What if he doesn’t come? (When He Comes 8)

“I’ll be back.”

Arnold Schwarzenegger uttered this famous line many times in his various movies. As the hero of Terminator 2, though, he offered it as a promise to John and Sarah Connor—a promise that though he’s going to be gone for a while, he will return and rescue them from their predicament. Believing the promise, John and Sarah hunker down in a smoke-filled elevator, waiting for the hero to return with the promised salvation.

Isn’t that how it always works with heroes? Somebody’s in danger, the situation is dire, and the hero needs to be gone for a while. But don’t worry, he’ll be right back. And when he comes, everything will be just fine.

That’s reassuring.

But, what if he doesn’t make it back?

Imagine that you’re Sarah Connor and Arnold has just stepped out of the elevator. “Oh, you’ll be back soon? That’s good because those guys with the guns look pretty unhappy. We’ll just hang out here and wait for you to get back.”

Now, suppose that thirty minutes have gone by and he still hasn’t returned. There was a lot of shooting at first, but everything’s been quiet for a while. You’re starting to get a little nervous. What’s taking him so long? If those guys with the guns come back, this could get messy.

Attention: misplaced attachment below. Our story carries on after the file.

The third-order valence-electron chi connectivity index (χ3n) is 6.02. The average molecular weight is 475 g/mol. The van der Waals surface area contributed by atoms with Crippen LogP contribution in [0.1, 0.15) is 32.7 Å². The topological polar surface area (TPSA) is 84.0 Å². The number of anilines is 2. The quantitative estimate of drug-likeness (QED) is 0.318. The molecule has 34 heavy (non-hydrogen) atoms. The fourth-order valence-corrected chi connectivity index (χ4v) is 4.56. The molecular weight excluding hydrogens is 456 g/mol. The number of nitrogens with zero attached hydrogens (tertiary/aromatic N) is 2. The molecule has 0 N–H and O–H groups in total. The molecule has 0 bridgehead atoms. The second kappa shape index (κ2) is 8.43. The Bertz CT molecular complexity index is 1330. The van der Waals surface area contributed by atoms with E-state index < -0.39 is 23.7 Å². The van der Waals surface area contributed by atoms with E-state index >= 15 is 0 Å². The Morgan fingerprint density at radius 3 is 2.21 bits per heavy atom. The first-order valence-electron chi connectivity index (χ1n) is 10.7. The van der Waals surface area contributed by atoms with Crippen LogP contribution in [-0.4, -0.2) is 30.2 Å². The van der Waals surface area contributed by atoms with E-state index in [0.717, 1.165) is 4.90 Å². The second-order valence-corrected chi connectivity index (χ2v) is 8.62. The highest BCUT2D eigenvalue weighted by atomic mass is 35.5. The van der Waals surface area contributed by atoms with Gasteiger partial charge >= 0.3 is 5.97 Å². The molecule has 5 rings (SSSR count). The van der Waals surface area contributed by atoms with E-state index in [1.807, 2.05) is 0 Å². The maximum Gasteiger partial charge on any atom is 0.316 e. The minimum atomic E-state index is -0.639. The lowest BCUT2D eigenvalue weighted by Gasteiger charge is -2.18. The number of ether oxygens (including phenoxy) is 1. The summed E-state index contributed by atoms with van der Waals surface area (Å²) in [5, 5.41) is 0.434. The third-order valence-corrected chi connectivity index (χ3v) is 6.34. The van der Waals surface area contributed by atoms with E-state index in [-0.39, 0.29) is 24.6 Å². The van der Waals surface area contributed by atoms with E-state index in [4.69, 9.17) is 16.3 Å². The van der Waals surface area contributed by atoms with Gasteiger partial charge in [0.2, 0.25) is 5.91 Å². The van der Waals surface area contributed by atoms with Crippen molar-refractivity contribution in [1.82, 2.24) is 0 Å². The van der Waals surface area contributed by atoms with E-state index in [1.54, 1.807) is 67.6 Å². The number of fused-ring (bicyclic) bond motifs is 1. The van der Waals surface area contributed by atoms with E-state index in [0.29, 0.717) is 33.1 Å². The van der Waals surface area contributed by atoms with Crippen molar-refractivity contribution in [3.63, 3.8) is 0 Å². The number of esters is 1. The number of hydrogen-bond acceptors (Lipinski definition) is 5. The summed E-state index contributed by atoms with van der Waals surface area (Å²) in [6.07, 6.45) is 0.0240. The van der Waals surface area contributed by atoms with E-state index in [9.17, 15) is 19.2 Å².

Three hours later. Now you’re just angry. Where’s that stupid robot? The elevator is hot, uncomfortable, and John is really starting to get on your nerves.

After just one day, I’m guessing that you’d have lost all hope. He’s not coming back. Now you’re hungry, you smell, you still have angry guys with guns chasing you, and still no hero.

Bad robot.

It’s easy to lose faith when the promised one doesn’t return.

Just one day and your hope is gone. How would you do after several centuries? That’s how long God’s people have been waiting by the time we reach the beginning of the New Testament. Hundreds of years with nothing but promises to hold onto.

When he comes, everything will be fine. When he comes, God’s promises will be fulfilled. When he comes, shalom will be restored. When he comes….

But, what if he doesn’t come?

[Read the rest of the posts in this series on the Gospel Book page.]

About Marc Cortez

Theology Prof and Dean at Western Seminary, husband, father, & blogger, who loves theology, church history, ministry, pop culture, books, and life in general.

Posted on January 29, 2011, in Gospel and tagged , , , , , , , . Bookmark the permalink. 3 Comments.

  1. Just wanted to say that I love this post!

    I’ve been reading the letters to the Thessalonian church recently. And I was thinking about Jesus’ “delayed” return and wondering what it would have felt like to them.

    I have also noticed that Jesus’ return is mentioned less and less by the early Christian writers as you move away from the 1st century . . .

  1. Pingback: Roundup of posts from the last chapter of my Gospel book « scientia et sapientia

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